The largest collection of salt pans in the world
The Makgadikgadi Pan comprises of 3 separate salt pans - Sowa (Sua), Nxai and Ntwetwe - which together cover 12,000 square kilometres of the north-eastern part of Botswana, making this the largest collection of salt pans in the world.
For the majority of the year, especially during the sizzling hot winter months, the stark whiteness of the vast pans reflects against the brilliant blue sky, creating eerie heat mirages that shimmer enticingly and fool the brain into thinking imaginary lakes exist on the horizon.
Then, in late November/early December time, the rains come. The dry pan is transformed into a teeming mass of wildlife, as they move from the grasslands on the western side of the pan to seek much needed water, which gathers in depressions in the pan and remain long after the rains have stopped in March - sometimes until April or even May.
The outlying fringes of the pan also become lush with green grass, enticing further wildlife to the area, including large herds of wildebeest, zebra and antelope in their thousands. Needless to say, there is also a healthy number of predators such as lion, cheetah and hyena, who are always present when there is an abundant of 'food' around!
Flamingos, white pelicans, ducks, geese and other water birds also flock to the pan, to nest and feed on the thousands of tiny crustaceans that have been dormant during the dry period.
A Brief History of the Region
The pans were once a superlake that was formed more than 5 million years ago, which used to cover 80,000 square kilometers of land, and had a depth of 30 meters (100 feet). But 10,000 years ago, the lake started to dry up as climatic changes occured, and today all that is left are the large salt pans that are truly one of Africa's most stunning and magical natural features.
The Makgadikgadi Pans National Park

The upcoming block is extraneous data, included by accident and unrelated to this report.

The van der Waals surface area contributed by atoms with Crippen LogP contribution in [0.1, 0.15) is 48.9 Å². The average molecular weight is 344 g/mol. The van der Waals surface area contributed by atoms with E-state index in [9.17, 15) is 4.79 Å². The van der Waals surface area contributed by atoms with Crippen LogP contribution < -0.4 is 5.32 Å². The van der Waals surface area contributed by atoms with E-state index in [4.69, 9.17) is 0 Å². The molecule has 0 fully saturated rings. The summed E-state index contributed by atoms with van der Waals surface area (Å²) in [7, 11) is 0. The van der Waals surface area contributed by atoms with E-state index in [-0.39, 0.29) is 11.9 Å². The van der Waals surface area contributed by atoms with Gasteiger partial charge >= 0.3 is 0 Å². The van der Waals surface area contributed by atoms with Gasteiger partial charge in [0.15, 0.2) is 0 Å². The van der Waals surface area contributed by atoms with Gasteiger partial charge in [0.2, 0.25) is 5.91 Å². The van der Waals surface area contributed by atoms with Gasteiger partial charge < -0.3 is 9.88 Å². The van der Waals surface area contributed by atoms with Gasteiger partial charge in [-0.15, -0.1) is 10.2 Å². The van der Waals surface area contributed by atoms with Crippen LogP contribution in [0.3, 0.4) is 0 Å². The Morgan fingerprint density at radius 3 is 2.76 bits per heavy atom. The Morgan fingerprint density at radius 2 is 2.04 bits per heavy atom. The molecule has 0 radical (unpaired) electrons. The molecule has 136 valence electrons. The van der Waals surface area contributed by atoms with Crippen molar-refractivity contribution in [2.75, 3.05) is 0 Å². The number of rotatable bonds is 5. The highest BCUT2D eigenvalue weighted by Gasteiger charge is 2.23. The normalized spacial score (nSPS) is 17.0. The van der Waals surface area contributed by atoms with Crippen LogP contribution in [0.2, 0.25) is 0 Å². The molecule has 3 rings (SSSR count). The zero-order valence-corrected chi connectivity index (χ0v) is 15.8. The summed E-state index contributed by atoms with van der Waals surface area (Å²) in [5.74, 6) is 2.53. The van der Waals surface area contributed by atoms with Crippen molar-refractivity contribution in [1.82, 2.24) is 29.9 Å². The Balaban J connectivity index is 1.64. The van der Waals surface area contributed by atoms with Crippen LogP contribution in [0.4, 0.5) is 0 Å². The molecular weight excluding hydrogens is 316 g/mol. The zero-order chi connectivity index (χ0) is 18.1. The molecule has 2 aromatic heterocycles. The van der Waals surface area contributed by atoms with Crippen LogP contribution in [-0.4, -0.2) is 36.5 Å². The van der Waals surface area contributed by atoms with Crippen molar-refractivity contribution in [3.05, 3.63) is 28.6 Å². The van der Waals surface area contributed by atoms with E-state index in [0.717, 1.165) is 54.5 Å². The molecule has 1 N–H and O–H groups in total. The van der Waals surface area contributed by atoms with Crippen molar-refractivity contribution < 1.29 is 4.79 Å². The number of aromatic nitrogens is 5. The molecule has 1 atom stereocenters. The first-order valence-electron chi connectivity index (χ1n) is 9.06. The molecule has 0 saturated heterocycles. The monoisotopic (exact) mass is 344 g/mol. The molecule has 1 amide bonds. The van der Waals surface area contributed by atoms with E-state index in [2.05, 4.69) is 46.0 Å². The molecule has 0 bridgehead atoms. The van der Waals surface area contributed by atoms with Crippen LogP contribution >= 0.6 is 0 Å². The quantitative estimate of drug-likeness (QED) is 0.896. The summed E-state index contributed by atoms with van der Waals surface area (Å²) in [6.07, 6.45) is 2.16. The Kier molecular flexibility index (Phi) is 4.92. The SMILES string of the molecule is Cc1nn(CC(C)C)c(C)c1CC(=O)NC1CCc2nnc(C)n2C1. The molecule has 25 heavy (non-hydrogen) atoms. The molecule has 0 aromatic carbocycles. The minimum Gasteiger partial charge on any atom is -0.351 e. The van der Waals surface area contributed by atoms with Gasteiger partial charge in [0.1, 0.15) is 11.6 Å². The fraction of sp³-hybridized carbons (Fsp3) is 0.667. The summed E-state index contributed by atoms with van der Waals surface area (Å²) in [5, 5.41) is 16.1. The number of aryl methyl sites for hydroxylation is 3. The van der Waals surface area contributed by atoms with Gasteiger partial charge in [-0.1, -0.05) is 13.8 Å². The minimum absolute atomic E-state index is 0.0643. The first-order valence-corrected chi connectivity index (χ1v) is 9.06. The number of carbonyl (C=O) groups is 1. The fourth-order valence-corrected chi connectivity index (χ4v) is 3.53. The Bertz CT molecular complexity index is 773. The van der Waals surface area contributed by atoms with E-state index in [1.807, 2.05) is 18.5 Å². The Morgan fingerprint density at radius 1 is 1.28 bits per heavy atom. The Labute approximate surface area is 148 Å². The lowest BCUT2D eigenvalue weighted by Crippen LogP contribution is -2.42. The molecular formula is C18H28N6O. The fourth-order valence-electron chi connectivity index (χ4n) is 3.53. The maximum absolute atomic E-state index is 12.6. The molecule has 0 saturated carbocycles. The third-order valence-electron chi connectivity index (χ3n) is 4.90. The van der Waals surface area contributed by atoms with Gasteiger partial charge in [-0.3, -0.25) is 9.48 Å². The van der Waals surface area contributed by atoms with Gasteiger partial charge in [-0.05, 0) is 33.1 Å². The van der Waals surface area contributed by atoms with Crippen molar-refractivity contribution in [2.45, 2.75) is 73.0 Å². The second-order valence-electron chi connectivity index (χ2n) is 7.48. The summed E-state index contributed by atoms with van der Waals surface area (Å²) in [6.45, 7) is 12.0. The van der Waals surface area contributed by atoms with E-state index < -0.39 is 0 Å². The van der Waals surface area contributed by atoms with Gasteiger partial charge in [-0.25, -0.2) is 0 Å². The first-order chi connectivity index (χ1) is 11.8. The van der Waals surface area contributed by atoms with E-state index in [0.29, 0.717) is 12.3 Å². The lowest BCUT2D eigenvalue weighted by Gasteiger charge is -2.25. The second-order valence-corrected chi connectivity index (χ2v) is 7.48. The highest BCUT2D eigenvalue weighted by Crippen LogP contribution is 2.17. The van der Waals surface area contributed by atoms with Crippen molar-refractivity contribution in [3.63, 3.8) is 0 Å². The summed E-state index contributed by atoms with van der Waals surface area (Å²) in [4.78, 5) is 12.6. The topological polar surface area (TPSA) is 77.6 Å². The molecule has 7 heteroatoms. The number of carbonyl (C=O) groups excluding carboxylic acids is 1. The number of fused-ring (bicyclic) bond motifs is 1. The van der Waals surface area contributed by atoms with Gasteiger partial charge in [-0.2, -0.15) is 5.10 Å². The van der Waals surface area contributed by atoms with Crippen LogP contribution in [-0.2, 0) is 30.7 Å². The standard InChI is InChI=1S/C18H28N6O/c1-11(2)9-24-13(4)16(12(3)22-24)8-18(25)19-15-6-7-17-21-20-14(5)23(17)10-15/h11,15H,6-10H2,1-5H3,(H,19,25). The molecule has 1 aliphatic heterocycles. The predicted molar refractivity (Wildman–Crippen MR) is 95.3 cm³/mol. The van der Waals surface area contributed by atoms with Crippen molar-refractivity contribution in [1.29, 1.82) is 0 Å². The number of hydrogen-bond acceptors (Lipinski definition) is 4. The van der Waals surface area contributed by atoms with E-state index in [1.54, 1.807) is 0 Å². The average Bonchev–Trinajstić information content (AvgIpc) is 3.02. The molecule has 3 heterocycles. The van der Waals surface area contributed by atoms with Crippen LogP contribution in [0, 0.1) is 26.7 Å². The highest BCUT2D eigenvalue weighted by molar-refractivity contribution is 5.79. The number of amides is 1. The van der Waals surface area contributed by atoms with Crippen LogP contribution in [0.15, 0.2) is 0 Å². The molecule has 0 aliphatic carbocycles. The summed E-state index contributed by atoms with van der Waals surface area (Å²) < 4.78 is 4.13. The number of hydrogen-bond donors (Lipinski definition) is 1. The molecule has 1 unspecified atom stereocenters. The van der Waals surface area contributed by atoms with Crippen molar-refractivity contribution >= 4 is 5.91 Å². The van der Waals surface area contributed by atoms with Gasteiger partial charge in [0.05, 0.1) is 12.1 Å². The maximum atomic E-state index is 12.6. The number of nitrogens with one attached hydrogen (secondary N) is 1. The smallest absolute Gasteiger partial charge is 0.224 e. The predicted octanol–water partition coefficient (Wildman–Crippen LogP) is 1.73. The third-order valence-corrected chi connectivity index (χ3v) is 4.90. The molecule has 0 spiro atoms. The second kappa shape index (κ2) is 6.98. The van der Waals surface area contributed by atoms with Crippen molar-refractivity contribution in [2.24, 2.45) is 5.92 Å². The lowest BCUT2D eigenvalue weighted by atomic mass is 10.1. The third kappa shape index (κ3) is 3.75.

Only a small section of the entire Makgadikgadi Pan (4,900 square kilometers) are within the Makgadikgadi Pans National Park boundaries - with the 2 largest of the pans, the Ntwetwe Pan and Sowa Pan - falling outside of the Park boundaries. The Park was formed in the early 1970s, in the hope of protecting the entire ecosystem.
The Nxai Pan National Park
The Nxai Pan National Park adjoins the northern boundary of the Makgadikgadi Pans National Park, and is where the desert meets the delta, so you often see elephants surrounded by resident herds of springbok. Because of its location, during the summer months large herds of zebra and wildebeest migrate down from the northern parts of Chobe and the Okavango Delta, and join with the resident oryx, springbok and impala. Unsurprisingly, predators such as lion, leopard, wild dog and cheetah are also found here.
From Maun, you can take a road transfer to your accommodation (which takes about 2 hours), or otherwise there are airstrips at both Gweta (near Ntwetwe Pan) and Nata (near Sowa Pan), which affords you a birds-eye view of the pans.
It is very easy to combine a few nights here with a safari in the Okavango Delta, then onto Chobe, and ending in Victoria Falls, which makes a lovely 10 day trip and something that will be a wealth of holiday highlights from start to end.